First Stop, Traffic School. Second Stop, the Poor House

Scofflaws pay. One ticket. One arm and a leg.


I’m helping to solve California’s fiscal crisis, but not because I want to.

Just last month, as I was heading back home from Danville's Blackhawk Plaza with my elderly mom, aunt and uncle, I got pulled over in Windemere, where I live, and a very polite San Ramon police officer asked me if I knew why.

I didn’t.

“Do you know what you are supposed to do at flashing red lights?” he asked. I realized then that slowing down and looking both ways in the intersection where that light was out wasn’t the right answer, which is what I had done.

I took the high road and confessed, despite the protests and advice of my front and back seat driver family members. My aunt was posturing for a fight; my uncle recommended the silent treatment, and my Mom was fixated on the fact that I should have known better. 

Traffic school, here I come, I thought. My mind wandered as the officer took his time writing my ticket. Will I choose improve or comedy school? (Really? What makes traffic school funny?) So many choices. 

I swore my family members to secrecy before I pulled back onto the road. No spoiling the weekend by telling my husband. I needed to find just the right moment to reveal the secret, or better yet, devise a devious interception of the ticket.

In the end I did tell all, spurred by the fact that I didn’t feel that bad since my husband had been slapped with a ticket after dozens of years with a clean record, and I had already ragged on him about the eventual bill and his insistence in fighting it to the bitter end. 

Little did I know the price of being a scofflaw had gone up — a lot.

I was on a business trip when I spotted an email in big, bold, all cap, red letters — my husband’s warning shot. $541 was the subject line.

$541 for a ticket?

Then he rampaged about the California financial crisis and the state’s thirst for revenue. Scofflaws like me are paying the price for the bailout of our financially-strapped state and city.

Traffic school, here I come. But no funny business. I'll take the straight stuff, online.

Next stop: the poor house.

This post is contributed by a community member. The views expressed in this blog are those of the author and do not necessarily reflect those of Patch Media Corporation. Everyone is welcome to submit a post to Patch. If you'd like to post a blog, go here to get started.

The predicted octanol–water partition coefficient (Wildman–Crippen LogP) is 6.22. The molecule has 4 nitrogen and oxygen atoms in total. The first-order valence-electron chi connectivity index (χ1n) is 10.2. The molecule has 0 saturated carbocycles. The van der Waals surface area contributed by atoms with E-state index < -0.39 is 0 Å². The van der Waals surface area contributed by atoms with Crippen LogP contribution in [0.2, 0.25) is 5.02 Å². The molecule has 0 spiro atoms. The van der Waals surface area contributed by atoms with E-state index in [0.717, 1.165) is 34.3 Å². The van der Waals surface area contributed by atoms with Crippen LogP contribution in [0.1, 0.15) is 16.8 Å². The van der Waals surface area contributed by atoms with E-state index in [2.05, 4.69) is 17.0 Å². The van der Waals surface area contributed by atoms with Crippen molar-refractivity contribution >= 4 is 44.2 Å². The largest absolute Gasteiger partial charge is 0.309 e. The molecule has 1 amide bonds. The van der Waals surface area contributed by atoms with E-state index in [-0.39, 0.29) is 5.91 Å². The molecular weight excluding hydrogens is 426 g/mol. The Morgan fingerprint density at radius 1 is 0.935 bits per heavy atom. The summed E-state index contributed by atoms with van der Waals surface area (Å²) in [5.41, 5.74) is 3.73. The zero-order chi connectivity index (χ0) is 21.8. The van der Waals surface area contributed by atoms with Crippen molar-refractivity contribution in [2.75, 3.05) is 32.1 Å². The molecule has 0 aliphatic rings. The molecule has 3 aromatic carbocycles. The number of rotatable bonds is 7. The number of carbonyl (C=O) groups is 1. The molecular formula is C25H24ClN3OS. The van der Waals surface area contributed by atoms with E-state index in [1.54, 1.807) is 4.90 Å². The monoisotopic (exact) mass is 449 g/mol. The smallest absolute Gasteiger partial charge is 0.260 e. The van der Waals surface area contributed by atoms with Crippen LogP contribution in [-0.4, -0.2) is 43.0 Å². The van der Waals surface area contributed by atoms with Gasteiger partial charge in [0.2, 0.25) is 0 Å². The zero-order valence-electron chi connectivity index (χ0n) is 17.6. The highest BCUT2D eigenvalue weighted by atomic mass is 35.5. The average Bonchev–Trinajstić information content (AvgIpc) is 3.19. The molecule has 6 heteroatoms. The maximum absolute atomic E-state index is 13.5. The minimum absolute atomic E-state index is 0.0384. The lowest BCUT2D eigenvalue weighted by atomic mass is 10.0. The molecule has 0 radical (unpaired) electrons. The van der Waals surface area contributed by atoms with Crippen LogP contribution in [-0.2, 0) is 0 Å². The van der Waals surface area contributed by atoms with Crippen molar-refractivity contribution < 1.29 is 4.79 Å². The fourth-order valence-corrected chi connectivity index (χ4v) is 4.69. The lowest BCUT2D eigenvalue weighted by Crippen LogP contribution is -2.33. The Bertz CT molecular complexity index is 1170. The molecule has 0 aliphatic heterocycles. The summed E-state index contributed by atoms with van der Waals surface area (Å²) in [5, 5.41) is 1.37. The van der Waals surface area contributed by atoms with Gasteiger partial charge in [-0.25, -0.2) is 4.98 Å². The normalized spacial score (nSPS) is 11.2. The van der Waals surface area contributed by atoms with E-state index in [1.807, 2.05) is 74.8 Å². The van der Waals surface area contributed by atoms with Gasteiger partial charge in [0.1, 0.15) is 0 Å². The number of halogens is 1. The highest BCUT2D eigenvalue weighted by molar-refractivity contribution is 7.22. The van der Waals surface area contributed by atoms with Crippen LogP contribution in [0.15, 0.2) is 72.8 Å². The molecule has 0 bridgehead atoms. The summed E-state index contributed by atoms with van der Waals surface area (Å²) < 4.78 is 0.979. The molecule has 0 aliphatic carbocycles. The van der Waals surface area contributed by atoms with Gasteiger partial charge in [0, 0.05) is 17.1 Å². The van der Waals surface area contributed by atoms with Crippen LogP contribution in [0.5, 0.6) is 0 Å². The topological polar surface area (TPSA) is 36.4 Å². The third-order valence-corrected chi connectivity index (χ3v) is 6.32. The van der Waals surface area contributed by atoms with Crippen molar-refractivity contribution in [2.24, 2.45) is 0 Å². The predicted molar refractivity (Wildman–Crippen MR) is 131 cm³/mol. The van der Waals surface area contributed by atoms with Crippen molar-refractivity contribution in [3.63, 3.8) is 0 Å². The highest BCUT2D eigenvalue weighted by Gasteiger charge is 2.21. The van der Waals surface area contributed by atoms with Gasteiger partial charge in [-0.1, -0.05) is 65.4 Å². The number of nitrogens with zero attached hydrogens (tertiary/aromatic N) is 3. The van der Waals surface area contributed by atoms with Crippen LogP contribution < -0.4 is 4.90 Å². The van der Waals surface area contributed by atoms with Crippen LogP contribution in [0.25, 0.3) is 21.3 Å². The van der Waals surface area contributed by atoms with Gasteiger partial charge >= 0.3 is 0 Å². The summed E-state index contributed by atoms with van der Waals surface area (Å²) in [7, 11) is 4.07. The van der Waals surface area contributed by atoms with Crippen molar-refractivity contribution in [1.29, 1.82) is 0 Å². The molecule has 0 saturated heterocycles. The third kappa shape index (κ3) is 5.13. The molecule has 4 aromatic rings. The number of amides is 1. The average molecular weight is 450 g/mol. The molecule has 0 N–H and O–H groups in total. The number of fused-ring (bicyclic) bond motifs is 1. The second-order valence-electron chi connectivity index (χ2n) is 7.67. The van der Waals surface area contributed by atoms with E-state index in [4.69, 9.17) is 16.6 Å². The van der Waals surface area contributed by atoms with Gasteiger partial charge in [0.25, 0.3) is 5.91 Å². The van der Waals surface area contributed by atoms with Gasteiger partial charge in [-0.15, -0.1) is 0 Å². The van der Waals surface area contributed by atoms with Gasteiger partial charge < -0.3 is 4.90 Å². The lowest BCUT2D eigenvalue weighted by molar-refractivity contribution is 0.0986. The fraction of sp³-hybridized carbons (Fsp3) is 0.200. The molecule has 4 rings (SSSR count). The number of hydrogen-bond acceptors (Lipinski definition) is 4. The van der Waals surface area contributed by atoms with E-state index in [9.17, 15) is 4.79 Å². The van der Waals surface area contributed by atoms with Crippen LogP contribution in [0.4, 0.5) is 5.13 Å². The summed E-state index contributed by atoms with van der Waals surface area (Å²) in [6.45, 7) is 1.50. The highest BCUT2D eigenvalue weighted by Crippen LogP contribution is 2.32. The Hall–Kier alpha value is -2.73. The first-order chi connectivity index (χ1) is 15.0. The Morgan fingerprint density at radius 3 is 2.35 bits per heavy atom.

Ron Skrehot December 26, 2012 at 07:20 PM
Californian politicians (and their followers) blame everything on proposition 13. The fact is that every time people sold and bought another house their taxes went up. Every time a new house was sold (and since passage of 13 it is a huge number) those new assessments generated a lot of money for the state. The problem again comes down to spending. Every time revenue went up in this state, increased spending followed close behind. During the four years of Gray Davis, the state increased it's employee base by 20,000. As the bureaucracy got bigger and revenue started to drop, instead of reducing where the newest spending had occurred, old services were cut. That is still happening today but prop 13 is the easy target on the revolving wheel that we always throw the dart at because we stick it in the center. Our state govenrment officials have made the bureaucracy more important than the people which it is supposed to serve. Now the state is making a high speed rail project more important than even the education of our children. This is unexceptable, but as a state we still vote the same way we did 20 years ago. How can we expect change if we don't change?
Chris Nicholson December 26, 2012 at 08:48 PM
The situation is more nuanced. We have an obligation to obey laws enacted in accordance with the Constitution, and the only reasonable approach is to grant a strong presumption of validity for all laws (lest we descend into chaos). The framework itself provides for several mechanisms to fix bad laws. We don't have to love laws or give ANY moral deference to the law-- but we should obey current laws. At the same time, and without contradiction, we can express our opinion that certain laws are dumb, misguided and/or unconstitutional. Individual freedom/liberty is the core of our system (or, at least that was the original intent), so I hope we all fall in love with that. But we need not love the inevitable flaws borne of our system-- we rather should seek to correct them pursuant to the system.
Albert Rubio December 26, 2012 at 08:53 PM
well said Chris and I agree with you. Unfortunately we are in small company. I hope this changes one day soon.
Roger December 28, 2012 at 02:41 PM
About high traffic fines and red light running tickets. Because of the infrastructure of red light cameras we now know that red light cameras do not reduce the number of violations. The numbers are not coming down. There is a consistent and reliable revenue stream largely due to motorists not coming to a complete stop before turning right. There is very little evidence of a direct safety benefit.
Roger February 07, 2013 at 05:13 AM
For those who say "the law is the law" you don't recognize that the city's engineers can set the yellow light at below the minimum required for the speed of traffic. That means that many people will not have adequate stopping time. That means that the city can actually CREATE law breaking by ordinarily good drivers. Those that say the "law is the law" forget the fact that safety is the primary concern. To actually set signal lights which increase red light running is legal. But does that support safety????


More »
Got a question? Something on your mind? Talk to your community, directly.
Note Article
Just a short thought to get the word out quickly about anything in your neighborhood.
Share something with your neighbors.What's on your mind?What's on your mind?Make an announcement, speak your mind, or sell somethingPost something
See more »